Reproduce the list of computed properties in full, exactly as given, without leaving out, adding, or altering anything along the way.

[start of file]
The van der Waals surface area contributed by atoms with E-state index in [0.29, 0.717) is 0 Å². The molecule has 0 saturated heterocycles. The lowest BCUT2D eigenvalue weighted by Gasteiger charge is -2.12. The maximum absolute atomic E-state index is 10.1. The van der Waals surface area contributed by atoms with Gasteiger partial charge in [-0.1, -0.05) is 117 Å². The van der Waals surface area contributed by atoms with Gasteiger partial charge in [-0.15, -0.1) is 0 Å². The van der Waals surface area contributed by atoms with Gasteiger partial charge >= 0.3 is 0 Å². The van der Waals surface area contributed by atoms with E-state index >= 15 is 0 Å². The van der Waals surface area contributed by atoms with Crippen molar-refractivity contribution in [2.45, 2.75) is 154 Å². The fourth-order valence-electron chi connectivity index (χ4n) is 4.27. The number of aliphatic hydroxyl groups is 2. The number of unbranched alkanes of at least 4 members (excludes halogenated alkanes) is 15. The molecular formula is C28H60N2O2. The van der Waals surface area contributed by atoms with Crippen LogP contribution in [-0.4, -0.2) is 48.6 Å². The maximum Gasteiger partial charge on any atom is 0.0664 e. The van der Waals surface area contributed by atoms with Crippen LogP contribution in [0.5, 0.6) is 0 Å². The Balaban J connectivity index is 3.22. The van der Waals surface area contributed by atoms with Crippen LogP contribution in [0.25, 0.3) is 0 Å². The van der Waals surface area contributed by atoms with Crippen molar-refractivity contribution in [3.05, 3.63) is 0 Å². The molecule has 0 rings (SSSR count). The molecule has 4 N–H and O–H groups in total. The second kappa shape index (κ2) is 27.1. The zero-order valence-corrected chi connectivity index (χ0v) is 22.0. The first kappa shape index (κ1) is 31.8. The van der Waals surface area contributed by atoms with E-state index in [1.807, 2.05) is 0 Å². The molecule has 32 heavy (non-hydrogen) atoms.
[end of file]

The van der Waals surface area contributed by atoms with E-state index in [0.29, 0.717) is 0 Å². The molecule has 0 saturated heterocycles. The lowest BCUT2D eigenvalue weighted by Gasteiger charge is -2.12. The maximum absolute atomic E-state index is 10.1. The van der Waals surface area contributed by atoms with Gasteiger partial charge in [-0.1, -0.05) is 117 Å². The van der Waals surface area contributed by atoms with Gasteiger partial charge in [-0.15, -0.1) is 0 Å². The van der Waals surface area contributed by atoms with Gasteiger partial charge >= 0.3 is 0 Å². The van der Waals surface area contributed by atoms with E-state index >= 15 is 0 Å². The van der Waals surface area contributed by atoms with Crippen molar-refractivity contribution in [2.45, 2.75) is 154 Å². The fourth-order valence-electron chi connectivity index (χ4n) is 4.27. The number of aliphatic hydroxyl groups is 2. The number of unbranched alkanes of at least 4 members (excludes halogenated alkanes) is 15. The molecular formula is C28H60N2O2. The van der Waals surface area contributed by atoms with Crippen LogP contribution in [-0.4, -0.2) is 48.6 Å². The maximum Gasteiger partial charge on any atom is 0.0664 e. The van der Waals surface area contributed by atoms with Crippen LogP contribution in [0.5, 0.6) is 0 Å². The Balaban J connectivity index is 3.22. The van der Waals surface area contributed by atoms with Crippen LogP contribution in [0.25, 0.3) is 0 Å². The van der Waals surface area contributed by atoms with Crippen molar-refractivity contribution in [3.05, 3.63) is 0 Å². The molecule has 0 rings (SSSR count). The molecule has 4 N–H and O–H groups in total. The second kappa shape index (κ2) is 27.1. The zero-order valence-corrected chi connectivity index (χ0v) is 22.0. The first kappa shape index (κ1) is 31.8. The van der Waals surface area contributed by atoms with E-state index in [1.807, 2.05) is 0 Å². The molecule has 32 heavy (non-hydrogen) atoms.